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Topic: Considering activity coefficients in pH calculation  (Read 15004 times)

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Offline Bert95

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Considering activity coefficients in pH calculation
« on: May 03, 2011, 02:36:51 PM »
Hello everyone,

I have an exercise here from D. C. Harris' Quantitative Chemical Analysis and I don't get the given solution (the exercise is No. 9 of chapter 12, or at least it is in the first German edition). The task is to

calculate pH - considering activity coefficients - after addition of 4.0 ml NaOH (0.100 M) to 10.0 ml of a solution of triethylammoniumbromide (0.100 M).

First thing I've done is to solve the problem without activities: after addition of 4 ml strong base 40 % of the initial amount of the acid is turned into corresponding base (triethylamin). pKS of triethylammonium is 10.715 (according to the annex of the same book). Using the Henderson-Hasselbalch-equation I got:



In the chapter dealing with activities it is said, that using activity coefficients, the Henderson-Hasselbalch-equation has to be written as follows:



Furthermore it is said that a value of one can be assumed as the activity coefficient of uncharged species (so in this exercise that would be the case for the base ethylamin). There is also a table with activity coefficients at different ionic strenghts (µ); triethylammonium can be found in the last row:



Then I tried to calculate ionic strength () and got the first problem. How can this be done, if you don't know pH and with it [H+] and [OH-]? Influence on ionic strength of these ions might be negligible (?), however, I used the result of the calculation without activities as an approximation. My calculation of the other ionic concentrations resulted in:

[Na+] = 0.1 M x 4/14 = 0.0286 M
[Br-] = 0.1 M x 10/14 = 0.0714 M
[Et3NH+] = 0.6 x 0.1 M x 10/14 = 0.0429 M

All in all I got µ=0.0716 M. I used this result with the table and interpolated between µ=0.05 M and µ=0.1 M, resulting in =0.81. And with all this I finally calculated



Unfortunately the result given in the book is pH=9.72 and I don't really see how to get there. I hope someone here can help me.

Greetings from Germany, Bert

PS: I hope my English is good enough to make the problem understandable.
« Last Edit: May 03, 2011, 02:56:12 PM by Bert95 »

Offline Borek

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Re: Considering activity coefficients in pH calculation
« Reply #1 on: May 03, 2011, 06:37:19 PM »
Then I tried to calculate ionic strength () and got the first problem. How can this be done, if you don't know pH and with it [H+] and [OH-]?

You already know that pH will be not much different from 10.5. If so, concentration of H+ is 3x10-11 and concentration of OH- around 3x10-4. You can use these values to calculate ionic strength. However, as they are orders of magnitude lower than concentrations of other ions, their effect is neglectable (especially taking into account fact that the table doesn't contain value for 0.07, but only for 0.05 and 0.1, so accuracy of ionic strength accuracy doesn't matter much).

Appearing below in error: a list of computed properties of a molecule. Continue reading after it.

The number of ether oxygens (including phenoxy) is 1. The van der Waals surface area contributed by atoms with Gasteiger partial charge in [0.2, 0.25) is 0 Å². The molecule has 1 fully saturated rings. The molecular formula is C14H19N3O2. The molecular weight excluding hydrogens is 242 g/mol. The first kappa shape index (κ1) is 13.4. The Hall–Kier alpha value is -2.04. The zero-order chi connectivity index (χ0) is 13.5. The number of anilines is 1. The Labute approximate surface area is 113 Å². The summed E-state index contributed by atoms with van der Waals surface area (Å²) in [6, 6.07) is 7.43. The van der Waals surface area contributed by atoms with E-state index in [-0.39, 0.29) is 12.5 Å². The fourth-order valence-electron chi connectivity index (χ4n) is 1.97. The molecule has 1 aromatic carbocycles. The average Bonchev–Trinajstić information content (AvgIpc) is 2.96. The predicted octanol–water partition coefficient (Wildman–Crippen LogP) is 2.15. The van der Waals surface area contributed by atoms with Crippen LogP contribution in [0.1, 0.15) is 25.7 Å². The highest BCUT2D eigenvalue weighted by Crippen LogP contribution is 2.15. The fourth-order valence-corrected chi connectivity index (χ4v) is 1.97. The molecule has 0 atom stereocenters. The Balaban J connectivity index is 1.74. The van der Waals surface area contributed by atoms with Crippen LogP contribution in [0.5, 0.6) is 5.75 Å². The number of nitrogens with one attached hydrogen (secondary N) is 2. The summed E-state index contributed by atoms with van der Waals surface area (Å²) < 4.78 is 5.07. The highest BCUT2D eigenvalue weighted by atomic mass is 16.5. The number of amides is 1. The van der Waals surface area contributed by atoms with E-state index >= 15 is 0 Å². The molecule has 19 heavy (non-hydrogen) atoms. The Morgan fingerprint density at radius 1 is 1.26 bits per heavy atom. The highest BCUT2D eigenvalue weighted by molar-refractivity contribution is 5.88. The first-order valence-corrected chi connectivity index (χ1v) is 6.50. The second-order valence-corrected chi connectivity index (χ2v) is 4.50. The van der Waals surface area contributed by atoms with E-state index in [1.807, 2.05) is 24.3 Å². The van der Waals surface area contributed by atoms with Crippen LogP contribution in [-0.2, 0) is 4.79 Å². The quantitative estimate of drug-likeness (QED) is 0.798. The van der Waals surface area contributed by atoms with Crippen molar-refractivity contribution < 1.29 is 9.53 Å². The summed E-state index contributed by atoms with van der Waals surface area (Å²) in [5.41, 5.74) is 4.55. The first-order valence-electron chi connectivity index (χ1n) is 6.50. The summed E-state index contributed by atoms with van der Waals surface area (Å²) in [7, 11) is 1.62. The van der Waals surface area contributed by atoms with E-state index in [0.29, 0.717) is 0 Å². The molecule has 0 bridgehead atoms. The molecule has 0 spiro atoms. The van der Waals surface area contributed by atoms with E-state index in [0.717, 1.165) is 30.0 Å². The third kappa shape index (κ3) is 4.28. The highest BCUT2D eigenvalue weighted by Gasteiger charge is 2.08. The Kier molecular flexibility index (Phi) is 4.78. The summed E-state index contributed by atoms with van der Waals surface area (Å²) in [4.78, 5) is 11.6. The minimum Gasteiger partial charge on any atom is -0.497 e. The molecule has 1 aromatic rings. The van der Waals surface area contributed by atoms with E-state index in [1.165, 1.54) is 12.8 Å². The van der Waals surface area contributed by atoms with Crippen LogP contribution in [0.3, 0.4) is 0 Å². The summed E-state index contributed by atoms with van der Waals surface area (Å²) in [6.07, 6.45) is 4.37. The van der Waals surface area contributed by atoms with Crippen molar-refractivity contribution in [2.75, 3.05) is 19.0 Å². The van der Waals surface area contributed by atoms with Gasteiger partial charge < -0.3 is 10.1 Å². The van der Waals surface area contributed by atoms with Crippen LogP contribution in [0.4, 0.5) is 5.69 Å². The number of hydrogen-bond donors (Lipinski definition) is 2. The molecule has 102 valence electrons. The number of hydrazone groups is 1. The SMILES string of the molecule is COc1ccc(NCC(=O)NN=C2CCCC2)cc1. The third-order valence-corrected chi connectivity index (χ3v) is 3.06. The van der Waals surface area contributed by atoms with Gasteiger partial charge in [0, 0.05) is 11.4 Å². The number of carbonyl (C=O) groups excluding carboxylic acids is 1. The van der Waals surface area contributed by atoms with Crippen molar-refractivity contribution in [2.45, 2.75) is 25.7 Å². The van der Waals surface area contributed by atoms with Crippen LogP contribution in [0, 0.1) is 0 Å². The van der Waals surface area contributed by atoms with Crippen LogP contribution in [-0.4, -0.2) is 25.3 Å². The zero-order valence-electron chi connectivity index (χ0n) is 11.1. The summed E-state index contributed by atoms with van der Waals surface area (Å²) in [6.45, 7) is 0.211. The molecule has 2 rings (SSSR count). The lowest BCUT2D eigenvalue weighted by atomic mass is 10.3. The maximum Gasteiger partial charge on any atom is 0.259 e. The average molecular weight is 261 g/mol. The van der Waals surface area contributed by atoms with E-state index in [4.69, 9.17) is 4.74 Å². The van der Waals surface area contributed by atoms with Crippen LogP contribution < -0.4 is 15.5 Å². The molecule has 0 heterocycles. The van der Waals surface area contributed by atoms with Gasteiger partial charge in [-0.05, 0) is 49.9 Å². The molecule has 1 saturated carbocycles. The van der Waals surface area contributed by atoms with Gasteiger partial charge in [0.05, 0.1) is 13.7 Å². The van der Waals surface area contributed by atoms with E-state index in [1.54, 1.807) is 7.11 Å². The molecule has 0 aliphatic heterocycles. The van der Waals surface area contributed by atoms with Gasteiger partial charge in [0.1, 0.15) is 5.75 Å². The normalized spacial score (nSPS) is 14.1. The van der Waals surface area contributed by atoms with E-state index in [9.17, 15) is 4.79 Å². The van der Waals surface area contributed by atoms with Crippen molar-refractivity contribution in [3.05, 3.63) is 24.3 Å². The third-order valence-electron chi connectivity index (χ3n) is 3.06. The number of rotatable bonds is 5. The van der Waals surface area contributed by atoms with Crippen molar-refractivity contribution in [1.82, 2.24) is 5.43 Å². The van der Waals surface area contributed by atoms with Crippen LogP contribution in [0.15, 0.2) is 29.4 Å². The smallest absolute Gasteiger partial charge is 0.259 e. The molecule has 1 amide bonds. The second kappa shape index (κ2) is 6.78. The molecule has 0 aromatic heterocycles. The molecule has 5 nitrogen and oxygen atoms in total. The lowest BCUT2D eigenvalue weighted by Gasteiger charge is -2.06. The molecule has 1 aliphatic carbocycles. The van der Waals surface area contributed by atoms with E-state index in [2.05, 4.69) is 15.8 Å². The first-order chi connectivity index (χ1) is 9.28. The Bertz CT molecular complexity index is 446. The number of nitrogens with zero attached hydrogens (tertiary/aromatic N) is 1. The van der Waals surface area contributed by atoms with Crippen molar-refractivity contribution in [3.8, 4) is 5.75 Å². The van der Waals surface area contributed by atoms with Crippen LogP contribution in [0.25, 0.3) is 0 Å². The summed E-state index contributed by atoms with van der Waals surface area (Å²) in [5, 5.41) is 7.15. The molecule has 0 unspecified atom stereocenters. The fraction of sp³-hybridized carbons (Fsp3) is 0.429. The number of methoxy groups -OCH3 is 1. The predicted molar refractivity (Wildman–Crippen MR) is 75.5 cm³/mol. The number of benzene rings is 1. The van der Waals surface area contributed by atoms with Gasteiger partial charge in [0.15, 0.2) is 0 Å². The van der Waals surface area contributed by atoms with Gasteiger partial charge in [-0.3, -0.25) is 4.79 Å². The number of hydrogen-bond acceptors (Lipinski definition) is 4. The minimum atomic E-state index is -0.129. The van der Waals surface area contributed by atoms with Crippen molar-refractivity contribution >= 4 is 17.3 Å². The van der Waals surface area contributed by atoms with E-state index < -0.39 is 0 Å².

Quote
Unfortunately the result given in the book is pH=9.72 and I don't really see how to get there.

You won't get there. As far as I can tell your result is a correct one (or at least very close to the correct one). 9.72 is wrong for sure, must be an error in the book.

I got 10.65, using slightly different methodology, so my result is not directly comparable.
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Offline Bert95

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Re: Considering activity coefficients in pH calculation
« Reply #2 on: May 04, 2011, 06:18:40 AM »
Thank you for your help. I thought through the problem again and I think it is indeed very likely to be an error in the book. Usually activity coefficients will be <1, so the logarithmic term increases. Therefore the result should be greater than the result of the calculation without activities.

Offline enahs

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Re: Considering activity coefficients in pH calculation
« Reply #3 on: May 04, 2011, 09:39:53 AM »
Your answer differs so much from the book,  because you are using the wrong pKa value according to the book. In my 4th edition of the same book, English version, they list the pKa as 9.8.

However, in the book also used the Na+ effective activity instead of the concentration of the triethyl amine in the numerator. No sure why. I have not done anything with activity coefficients in forever!


Offline Bert95

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Re: Considering activity coefficients in pH calculation
« Reply #4 on: May 05, 2011, 06:25:21 AM »
Your answer differs so much from the book,  because you are using the wrong pKa value according to the book. In my 4th edition of the same book, English version, they list the pKa as 9.8.

Well, I looked up the pKa in two other sources and also found 10.72 for triethylammonium. Interestingly, pKa for trimethylammonium is listet as 9.8 in my book. Maybe there is an error in the exercise text.

However, in the book also used the Na+ effective activity instead of the concentration of the triethyl amine in the numerator. No sure why.

I'm not shure about that, too.

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